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AAA and network security for mobile access : radius, diameter, EAP, PKI, and IP mobility
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Chichester, England : John Wiley & Sons, 2005
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30000004714949 TK5103.4885 N34 2005 Open Access Book Book

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AAA (Authentication, Authorization, Accounting) describes aframework for intelligently controlling access to networkresources, enforcing policies, and providing the informationnecessary to bill for services.

AAA and Network Security for Mobile Access is aninvaluable guide to the AAA concepts and framework, including itsprotocols Diameter and Radius. The authors give an overviewof established and emerging standards for the provision of securenetwork access for mobile users while providing the basic designconcepts and motivations.

AAA and Network Security for MobileAccess :

Covers trust, i.e., authentication and security key managementfor fixed and mobile users, and various approaches to trustestablishment. Discusses public key infrastructures and provides practicaltips on certificates management. Introduces Diameter, a state-of-the-art AAA protocol designedto meet today?s reliability, security and robustnessrequirements, and examines Diameter-Mobile IP interactions. Explains RADIUS (Remote Authentication Dial-In User Services)and its latest extensions. Details EAP (Extensible Authentication Protocol) in-depth,giving a protocol overview, and covering EAP-XXX authenticationmethods as well as use of EAP in 802 networks. Describes IP mobility protocols including IP level mobilitymanagement, its security and optimizations, and latest IETFseamless mobility protocols. Includes a chapter describing the details of Mobile IP and AAAinteraction, illustrating Diameter Mobile IP applications and theprocess used in CDMA2000. Contains a section on security and AAA issues to supportroaming, discussing a variety of options for operator co-existence,including an overview of Liberty Alliance.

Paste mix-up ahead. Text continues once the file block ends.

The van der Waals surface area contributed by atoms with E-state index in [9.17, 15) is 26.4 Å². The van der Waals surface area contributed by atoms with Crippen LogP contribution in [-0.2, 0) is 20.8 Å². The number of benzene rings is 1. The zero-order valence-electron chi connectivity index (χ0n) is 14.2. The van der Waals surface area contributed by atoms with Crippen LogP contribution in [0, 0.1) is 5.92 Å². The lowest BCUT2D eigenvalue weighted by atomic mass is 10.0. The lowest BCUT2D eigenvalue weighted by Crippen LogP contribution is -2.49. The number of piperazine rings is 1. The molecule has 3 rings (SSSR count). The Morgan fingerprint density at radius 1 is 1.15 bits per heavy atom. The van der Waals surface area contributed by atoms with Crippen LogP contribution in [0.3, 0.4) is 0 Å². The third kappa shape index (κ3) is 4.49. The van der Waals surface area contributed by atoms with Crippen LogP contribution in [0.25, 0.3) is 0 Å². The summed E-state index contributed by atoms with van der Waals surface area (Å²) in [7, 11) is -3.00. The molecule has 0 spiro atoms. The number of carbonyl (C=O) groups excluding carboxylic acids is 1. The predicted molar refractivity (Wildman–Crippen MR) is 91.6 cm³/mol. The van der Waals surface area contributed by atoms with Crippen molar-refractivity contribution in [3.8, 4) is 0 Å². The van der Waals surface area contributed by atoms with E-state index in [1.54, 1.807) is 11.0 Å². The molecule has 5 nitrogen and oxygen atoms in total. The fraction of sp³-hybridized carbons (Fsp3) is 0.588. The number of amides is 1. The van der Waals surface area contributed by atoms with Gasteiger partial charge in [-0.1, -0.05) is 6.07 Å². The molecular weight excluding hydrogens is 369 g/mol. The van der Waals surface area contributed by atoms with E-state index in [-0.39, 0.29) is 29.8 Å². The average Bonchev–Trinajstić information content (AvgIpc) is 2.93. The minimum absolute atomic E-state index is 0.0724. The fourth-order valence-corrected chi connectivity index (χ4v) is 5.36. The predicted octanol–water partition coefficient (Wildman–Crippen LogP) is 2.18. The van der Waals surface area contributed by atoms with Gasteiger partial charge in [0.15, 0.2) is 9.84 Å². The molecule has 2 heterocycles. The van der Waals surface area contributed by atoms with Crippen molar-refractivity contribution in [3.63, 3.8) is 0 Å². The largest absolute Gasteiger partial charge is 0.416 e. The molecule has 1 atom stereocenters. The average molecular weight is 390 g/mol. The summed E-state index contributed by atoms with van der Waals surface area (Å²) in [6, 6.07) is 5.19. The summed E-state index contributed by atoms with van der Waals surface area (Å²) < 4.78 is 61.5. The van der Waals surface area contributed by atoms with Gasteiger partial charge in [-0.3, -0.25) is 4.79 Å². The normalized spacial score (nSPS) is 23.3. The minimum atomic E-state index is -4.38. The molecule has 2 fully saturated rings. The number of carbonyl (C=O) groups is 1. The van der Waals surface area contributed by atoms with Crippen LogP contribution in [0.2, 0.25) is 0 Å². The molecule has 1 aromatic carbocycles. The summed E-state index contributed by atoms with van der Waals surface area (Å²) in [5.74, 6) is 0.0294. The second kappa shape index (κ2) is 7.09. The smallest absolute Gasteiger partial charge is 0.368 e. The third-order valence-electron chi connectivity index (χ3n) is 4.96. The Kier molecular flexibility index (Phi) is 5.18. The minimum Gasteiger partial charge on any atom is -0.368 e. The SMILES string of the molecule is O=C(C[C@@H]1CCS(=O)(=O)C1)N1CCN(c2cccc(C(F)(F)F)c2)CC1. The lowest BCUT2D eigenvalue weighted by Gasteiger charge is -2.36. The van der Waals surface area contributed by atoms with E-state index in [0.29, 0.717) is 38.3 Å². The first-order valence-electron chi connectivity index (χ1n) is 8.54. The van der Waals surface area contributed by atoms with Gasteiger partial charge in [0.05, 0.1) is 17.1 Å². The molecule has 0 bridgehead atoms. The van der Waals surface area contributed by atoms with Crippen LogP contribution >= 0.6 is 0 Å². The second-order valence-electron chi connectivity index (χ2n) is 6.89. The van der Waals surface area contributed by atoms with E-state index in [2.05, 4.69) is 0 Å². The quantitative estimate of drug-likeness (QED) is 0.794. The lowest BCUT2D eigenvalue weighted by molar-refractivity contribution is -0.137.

This text will provide researchers in academia and industry,network security engineers, managers, developers and planners, aswell as graduate students, with an accessible explanation of thestandards fundamental to secure mobile access.

Author Notes

Madjid Nakhjiri is currently a researcher and networkarchitect with Motorola Labs. He has been involved in the wirelesscommunications industry since 1994. Over the years, Madjid hasparticipated in the development of many cellular and public safetymission-critical projects, ranging from cellular location detectionreceiver design and voice modeling simulations to the design ofarchitecture and protocols for QoS-based admission, call control,mobile VPN access and AAA procedures for emergency responsenetworks. Madjid has been active in the standardization of mobilityand security procedures in IETF, 3G and IEEE since 2000 and is acoauthor of a few IETF RFCs. Madjid has also coauthored many IEEEpapers, chaired several IEEE conference session and has many patentapplications in process.